Friday, April 01, 2011

Getting Serious: The French fleet at Sluys


We're about eight weeks out from Enfilade and my first project is pretty close to ready to go.  The Sluys game is finished.  I wrapped up the French last Saturday before my trip to La Conner.  Tomorrow I take the French and English up to Dave Schueler's house and we playtest with Mark and Joe Waddington.

 The action takes place in an enclosed roadstead at the mouth of the River Zwin, and there is a fair amount of land to represent.  I used the map from Fighting Techniques of the Medieval World, by Matthew Bennett, Kelly DeVries and others, a book which I've found regularly disappointing, but pretty helpful for this battle.  The map shows a fair amount of land representing the Zwin estuary and bay, the island of Cadzand and northern headland.

The game is tough to scale.  David Manley wrote his rules for 1/1200 ships on 30mm square bases and planned for a DBA 3' square table.  I'm facing a couple of different problems.  I'm looking at a convention game on an 8' X 5' table.  Sheer aesthetics require more complete use of that space.  My ships are small, medium and large and are unscaled.  They all have a 40mm frontage, but are 30mm, 40mm, and 60mm long respectively. They take up more room.  How much more room? Well, we'll find out how much tomorrow.  Dave has an 8' X 5' game table which I can cover with my 10' X 6' felt mat, will lay the terrain over top and see what I need.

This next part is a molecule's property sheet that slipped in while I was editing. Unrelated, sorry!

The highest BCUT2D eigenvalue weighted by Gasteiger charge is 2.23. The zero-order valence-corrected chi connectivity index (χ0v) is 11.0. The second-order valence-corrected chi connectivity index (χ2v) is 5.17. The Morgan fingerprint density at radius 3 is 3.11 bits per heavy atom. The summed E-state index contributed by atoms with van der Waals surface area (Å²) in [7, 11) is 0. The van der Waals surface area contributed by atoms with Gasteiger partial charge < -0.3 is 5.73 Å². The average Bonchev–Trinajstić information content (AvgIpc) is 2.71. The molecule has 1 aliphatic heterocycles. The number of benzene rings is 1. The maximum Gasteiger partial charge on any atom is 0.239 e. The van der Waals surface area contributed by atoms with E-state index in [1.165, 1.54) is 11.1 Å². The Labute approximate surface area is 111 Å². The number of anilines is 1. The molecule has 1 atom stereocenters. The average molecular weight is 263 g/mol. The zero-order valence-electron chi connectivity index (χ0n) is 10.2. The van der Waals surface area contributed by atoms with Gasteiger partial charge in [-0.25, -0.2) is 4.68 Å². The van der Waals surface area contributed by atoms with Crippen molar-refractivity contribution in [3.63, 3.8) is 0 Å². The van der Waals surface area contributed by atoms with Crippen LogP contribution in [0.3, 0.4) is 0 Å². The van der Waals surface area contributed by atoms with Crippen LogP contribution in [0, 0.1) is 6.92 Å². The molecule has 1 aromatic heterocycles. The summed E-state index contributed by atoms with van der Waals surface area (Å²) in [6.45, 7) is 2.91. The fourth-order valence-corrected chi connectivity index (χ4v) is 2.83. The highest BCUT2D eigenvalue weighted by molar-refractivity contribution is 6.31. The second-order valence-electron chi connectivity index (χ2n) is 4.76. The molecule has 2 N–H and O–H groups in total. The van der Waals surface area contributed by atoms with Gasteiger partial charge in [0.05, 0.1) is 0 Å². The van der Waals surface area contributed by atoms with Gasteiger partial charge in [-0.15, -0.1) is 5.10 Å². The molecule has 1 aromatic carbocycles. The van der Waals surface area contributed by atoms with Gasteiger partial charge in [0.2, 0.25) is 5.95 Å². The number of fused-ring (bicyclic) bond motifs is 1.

I took advantage of Jo-Ann Fabrics' felt sale and bought some green and blue.  The green represents the land and the blue represents the shallows.  They will almost certainly come into play.  I hot-glued the blue and green pieces together, but it was pretty messy and left quite a bit of residue.  If the pieces seem to be scaled properly, I may remake them and glue them with fabric glue.
All the land elements are seen on the table.  I may draw Cadzand Is. out more from the shore with the wider table.

 The pictures of the French fleet show their array for the battle.  It's always a challenge to determine command vessels, so I gave Behuchet's (the French commander) cog Christopher a sail with the Oriflamme.  The cross of St. Denis appears on the squadron commander's sail.  The French first line is very long, with each line subsequently shorter.  Only four cogs and three galleys in the last line.
French in battle array.  The galleys are clearly visible on the right of third line.

 For all intents and purposes, Sluys is complete.  It's been a very satisfying project from start to finish, and I hope the playtest goes well tomorrow.

1 comment:

Ted H said...

Your ships turned out great! I'm also a big fan of Jo Ann's Fabric.

Ted